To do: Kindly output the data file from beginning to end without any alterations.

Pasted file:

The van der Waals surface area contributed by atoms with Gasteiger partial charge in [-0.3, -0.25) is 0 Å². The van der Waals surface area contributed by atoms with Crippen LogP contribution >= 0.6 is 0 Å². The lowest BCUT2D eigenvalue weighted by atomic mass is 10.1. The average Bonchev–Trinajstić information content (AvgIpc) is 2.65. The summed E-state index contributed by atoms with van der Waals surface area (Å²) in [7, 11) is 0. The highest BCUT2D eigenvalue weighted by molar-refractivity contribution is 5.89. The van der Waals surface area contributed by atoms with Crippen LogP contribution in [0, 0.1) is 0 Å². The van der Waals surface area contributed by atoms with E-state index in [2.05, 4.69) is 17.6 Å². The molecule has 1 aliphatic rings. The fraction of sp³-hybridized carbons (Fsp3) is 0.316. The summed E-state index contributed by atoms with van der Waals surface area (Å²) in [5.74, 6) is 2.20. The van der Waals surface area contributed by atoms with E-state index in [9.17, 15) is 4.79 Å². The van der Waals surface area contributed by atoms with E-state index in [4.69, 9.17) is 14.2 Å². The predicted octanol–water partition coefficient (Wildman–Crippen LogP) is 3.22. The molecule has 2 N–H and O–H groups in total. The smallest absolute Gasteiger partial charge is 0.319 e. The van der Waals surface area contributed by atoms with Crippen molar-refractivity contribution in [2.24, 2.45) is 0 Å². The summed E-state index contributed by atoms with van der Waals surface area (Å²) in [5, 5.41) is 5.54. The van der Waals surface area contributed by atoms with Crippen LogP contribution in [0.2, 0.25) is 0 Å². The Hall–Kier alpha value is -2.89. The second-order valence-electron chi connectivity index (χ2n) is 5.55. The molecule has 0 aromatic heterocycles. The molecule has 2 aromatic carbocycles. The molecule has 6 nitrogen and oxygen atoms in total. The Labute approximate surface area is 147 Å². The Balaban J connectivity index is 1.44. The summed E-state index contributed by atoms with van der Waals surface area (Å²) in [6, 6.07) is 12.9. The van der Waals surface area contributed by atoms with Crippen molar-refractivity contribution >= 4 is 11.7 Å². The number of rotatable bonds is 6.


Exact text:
The van der Waals surface area contributed by atoms with Gasteiger partial charge in [-0.3, -0.25) is 0 Å². The van der Waals surface area contributed by atoms with Crippen LogP contribution >= 0.6 is 0 Å². The lowest BCUT2D eigenvalue weighted by atomic mass is 10.1. The average Bonchev–Trinajstić information content (AvgIpc) is 2.65. The summed E-state index contributed by atoms with van der Waals surface area (Å²) in [7, 11) is 0. The highest BCUT2D eigenvalue weighted by molar-refractivity contribution is 5.89. The van der Waals surface area contributed by atoms with Crippen LogP contribution in [0, 0.1) is 0 Å². The van der Waals surface area contributed by atoms with E-state index in [2.05, 4.69) is 17.6 Å². The molecule has 1 aliphatic rings. The fraction of sp³-hybridized carbons (Fsp3) is 0.316. The summed E-state index contributed by atoms with van der Waals surface area (Å²) in [5.74, 6) is 2.20. The van der Waals surface area contributed by atoms with E-state index in [9.17, 15) is 4.79 Å². The van der Waals surface area contributed by atoms with E-state index in [4.69, 9.17) is 14.2 Å². The predicted octanol–water partition coefficient (Wildman–Crippen LogP) is 3.22. The molecule has 2 N–H and O–H groups in total. The smallest absolute Gasteiger partial charge is 0.319 e. The van der Waals surface area contributed by atoms with Crippen molar-refractivity contribution in [2.24, 2.45) is 0 Å². The summed E-state index contributed by atoms with van der Waals surface area (Å²) in [5, 5.41) is 5.54. The van der Waals surface area contributed by atoms with Crippen LogP contribution in [0.2, 0.25) is 0 Å². The Hall–Kier alpha value is -2.89. The second-order valence-electron chi connectivity index (χ2n) is 5.55. The molecule has 0 aromatic heterocycles. The molecule has 2 aromatic carbocycles. The molecule has 6 nitrogen and oxygen atoms in total. The Labute approximate surface area is 147 Å². The Balaban J connectivity index is 1.44. The summed E-state index contributed by atoms with van der Waals surface area (Å²) in [6, 6.07) is 12.9. The van der Waals surface area contributed by atoms with Crippen molar-refractivity contribution >= 4 is 11.7 Å². The number of rotatable bonds is 6.